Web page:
A New Way of Accounting for Ecological Uncertainty
Managing populations can be tricky when you don’t know very much about them. But now it’s easier to decide what to do, thanks to a new way of accounting for ecological uncertainty. Even better, an analysis of this method shows that a relatively simple approach is often the best.
This gives hope for “robust conservation strategies that have relatively low data demands,” say John Harwood of the University of St. Andrews, U.K., and Kevin Stokes of the New Zealand Seafood Industry Council in the December issue of Trends in Ecology and Evolution.
Not accounting for uncertainty properly can be disastrous, as has been famously exemplified by the widespread failure of fisheries managers to harvest stocks sustainably. But fisheries management is now enjoying a turnaround. “Some of the most interesting methods for taking account of uncertainty in ecological systems have been developed by fisheries scientists,” say Harwood and Stokes.
The beauty of the new decision-making approach is that it lets biologists give rigorous but accessible advice on the risks of various management options. Rooted in operational research — which provides a quantitative basis for decision making — the approach involves developing a computer model with three components:
(1) a biological model that accounts for processes such as population growth and migration;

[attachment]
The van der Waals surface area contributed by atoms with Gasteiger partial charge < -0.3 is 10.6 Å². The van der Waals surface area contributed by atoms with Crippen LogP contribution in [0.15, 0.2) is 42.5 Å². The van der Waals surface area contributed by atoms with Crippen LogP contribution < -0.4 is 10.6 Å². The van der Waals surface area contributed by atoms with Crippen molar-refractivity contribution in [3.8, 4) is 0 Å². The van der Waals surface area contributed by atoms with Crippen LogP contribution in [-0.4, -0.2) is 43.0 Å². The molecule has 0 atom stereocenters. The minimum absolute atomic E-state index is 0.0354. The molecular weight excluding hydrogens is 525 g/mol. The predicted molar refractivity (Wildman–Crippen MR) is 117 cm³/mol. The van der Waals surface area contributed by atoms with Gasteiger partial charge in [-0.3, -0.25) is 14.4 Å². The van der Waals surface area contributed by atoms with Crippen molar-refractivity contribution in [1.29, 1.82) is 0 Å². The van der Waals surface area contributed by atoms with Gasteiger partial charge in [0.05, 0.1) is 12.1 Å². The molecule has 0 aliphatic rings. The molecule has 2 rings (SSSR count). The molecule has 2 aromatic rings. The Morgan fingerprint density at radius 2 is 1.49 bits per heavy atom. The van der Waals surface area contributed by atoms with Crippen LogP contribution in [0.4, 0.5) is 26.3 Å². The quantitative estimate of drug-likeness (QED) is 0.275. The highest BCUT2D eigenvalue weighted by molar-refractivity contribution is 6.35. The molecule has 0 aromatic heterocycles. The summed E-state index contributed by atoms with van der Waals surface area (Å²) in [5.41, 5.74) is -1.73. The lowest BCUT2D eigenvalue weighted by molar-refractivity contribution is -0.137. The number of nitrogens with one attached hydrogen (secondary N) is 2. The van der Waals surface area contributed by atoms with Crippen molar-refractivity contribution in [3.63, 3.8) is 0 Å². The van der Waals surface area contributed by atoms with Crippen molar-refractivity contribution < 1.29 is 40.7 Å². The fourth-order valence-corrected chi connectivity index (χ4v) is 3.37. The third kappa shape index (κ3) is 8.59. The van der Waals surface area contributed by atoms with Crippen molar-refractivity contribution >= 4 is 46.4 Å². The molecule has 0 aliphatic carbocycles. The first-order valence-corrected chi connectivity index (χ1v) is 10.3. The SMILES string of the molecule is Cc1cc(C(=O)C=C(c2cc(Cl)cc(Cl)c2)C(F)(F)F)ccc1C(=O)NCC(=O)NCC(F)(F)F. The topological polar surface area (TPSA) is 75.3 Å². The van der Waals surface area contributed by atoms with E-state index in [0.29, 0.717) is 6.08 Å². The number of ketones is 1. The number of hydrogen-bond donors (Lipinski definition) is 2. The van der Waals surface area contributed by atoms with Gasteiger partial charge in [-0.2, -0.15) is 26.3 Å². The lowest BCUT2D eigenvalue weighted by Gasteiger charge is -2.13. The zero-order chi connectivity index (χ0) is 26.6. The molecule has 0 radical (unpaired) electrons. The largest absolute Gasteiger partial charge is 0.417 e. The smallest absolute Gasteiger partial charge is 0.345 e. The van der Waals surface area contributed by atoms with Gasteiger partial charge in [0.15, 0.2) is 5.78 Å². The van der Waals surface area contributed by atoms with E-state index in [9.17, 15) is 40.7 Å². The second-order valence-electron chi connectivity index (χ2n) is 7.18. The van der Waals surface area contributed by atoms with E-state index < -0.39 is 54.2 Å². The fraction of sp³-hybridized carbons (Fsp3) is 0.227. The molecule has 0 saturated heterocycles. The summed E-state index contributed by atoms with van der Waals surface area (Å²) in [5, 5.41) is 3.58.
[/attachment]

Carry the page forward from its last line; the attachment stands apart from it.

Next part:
(2) an observation model that accounts for ways of gathering information about these biological processes, which can have built-in errors; and
(3) a management model that accounts for how fisheries might affect biological processes.
Because biological processes for many species are little known, the best management strategies are those that are low-risk over a range of biologically plausible scenarios. For example, the Scientific Committee of the International Whaling Commission successfully used the new approach to revise the management of baleen whales, even though little is known about the spatial structure of the populations or the potential effects of climate change.
Harwood and Stokes report that this new decision-making approach can yield management options that are both sound and relatively simple. For the eastern stock of the Australian gemfish (Rexea solandri), for example, a model based on less detailed catch information was better than one based on more detailed information. “The simpler procedure resulted in less variable catches and could be implemented with data that were relatively cheap to collect,” they note.
Although the results of this new approach are accessible to decision makers, Harwood and Stokes acknowledge that the math behind these models can intimidate many ecologists. Thus, they call for user-friendly software to help ecologists develop and apply these models.
Harwood, J. and K. Stokes. 2003. Coping with uncertainty in ecological advice: Lessons from fisheries. Trends in Ecology & Evolution 18:617-622.
Photo by Captain Robert A. Pawlowski/NOAA Corps/Doc
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